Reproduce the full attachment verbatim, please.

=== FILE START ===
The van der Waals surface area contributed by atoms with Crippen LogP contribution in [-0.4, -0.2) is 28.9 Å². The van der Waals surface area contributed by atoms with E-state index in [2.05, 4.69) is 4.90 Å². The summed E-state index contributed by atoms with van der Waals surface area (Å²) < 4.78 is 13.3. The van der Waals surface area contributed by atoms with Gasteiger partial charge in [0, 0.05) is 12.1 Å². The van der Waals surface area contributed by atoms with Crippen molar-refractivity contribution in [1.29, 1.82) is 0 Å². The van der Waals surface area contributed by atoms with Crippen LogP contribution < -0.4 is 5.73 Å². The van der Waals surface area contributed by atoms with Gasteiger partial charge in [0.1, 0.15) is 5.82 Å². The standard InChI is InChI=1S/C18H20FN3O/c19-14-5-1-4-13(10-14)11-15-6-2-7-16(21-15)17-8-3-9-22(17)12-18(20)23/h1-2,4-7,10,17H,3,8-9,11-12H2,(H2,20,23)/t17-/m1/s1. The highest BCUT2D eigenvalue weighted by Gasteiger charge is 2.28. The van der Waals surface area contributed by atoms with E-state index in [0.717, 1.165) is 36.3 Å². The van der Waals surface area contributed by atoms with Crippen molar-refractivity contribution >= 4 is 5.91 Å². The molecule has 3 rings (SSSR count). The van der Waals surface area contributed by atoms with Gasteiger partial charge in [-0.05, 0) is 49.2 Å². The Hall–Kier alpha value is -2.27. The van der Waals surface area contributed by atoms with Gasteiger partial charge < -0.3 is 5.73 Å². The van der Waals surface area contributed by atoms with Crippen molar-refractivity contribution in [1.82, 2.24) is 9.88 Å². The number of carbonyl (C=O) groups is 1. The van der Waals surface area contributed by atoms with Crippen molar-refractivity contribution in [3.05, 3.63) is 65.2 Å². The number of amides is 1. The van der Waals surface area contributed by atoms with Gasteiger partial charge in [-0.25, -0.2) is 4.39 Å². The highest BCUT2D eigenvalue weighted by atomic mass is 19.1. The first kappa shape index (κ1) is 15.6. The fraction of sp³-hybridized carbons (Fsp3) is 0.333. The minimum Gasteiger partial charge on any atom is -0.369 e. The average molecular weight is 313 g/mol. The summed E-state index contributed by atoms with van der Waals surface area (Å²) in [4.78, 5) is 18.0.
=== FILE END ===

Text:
The van der Waals surface area contributed by atoms with Crippen LogP contribution in [-0.4, -0.2) is 28.9 Å². The van der Waals surface area contributed by atoms with E-state index in [2.05, 4.69) is 4.90 Å². The summed E-state index contributed by atoms with van der Waals surface area (Å²) < 4.78 is 13.3. The van der Waals surface area contributed by atoms with Gasteiger partial charge in [0, 0.05) is 12.1 Å². The van der Waals surface area contributed by atoms with Crippen molar-refractivity contribution in [1.29, 1.82) is 0 Å². The van der Waals surface area contributed by atoms with Crippen LogP contribution < -0.4 is 5.73 Å². The van der Waals surface area contributed by atoms with Gasteiger partial charge in [0.1, 0.15) is 5.82 Å². The standard InChI is InChI=1S/C18H20FN3O/c19-14-5-1-4-13(10-14)11-15-6-2-7-16(21-15)17-8-3-9-22(17)12-18(20)23/h1-2,4-7,10,17H,3,8-9,11-12H2,(H2,20,23)/t17-/m1/s1. The highest BCUT2D eigenvalue weighted by Gasteiger charge is 2.28. The van der Waals surface area contributed by atoms with E-state index in [0.717, 1.165) is 36.3 Å². The van der Waals surface area contributed by atoms with Crippen molar-refractivity contribution >= 4 is 5.91 Å². The molecule has 3 rings (SSSR count). The van der Waals surface area contributed by atoms with Gasteiger partial charge in [-0.05, 0) is 49.2 Å². The Hall–Kier alpha value is -2.27. The van der Waals surface area contributed by atoms with Gasteiger partial charge < -0.3 is 5.73 Å². The van der Waals surface area contributed by atoms with Crippen molar-refractivity contribution in [1.82, 2.24) is 9.88 Å². The number of carbonyl (C=O) groups is 1. The van der Waals surface area contributed by atoms with Crippen molar-refractivity contribution in [3.05, 3.63) is 65.2 Å². The number of amides is 1. The van der Waals surface area contributed by atoms with Gasteiger partial charge in [-0.25, -0.2) is 4.39 Å². The highest BCUT2D eigenvalue weighted by atomic mass is 19.1. The first kappa shape index (κ1) is 15.6. The fraction of sp³-hybridized carbons (Fsp3) is 0.333. The minimum Gasteiger partial charge on any atom is -0.369 e. The average molecular weight is 313 g/mol. The summed E-state index contributed by atoms with van der Waals surface area (Å²) in [4.78, 5) is 18.0.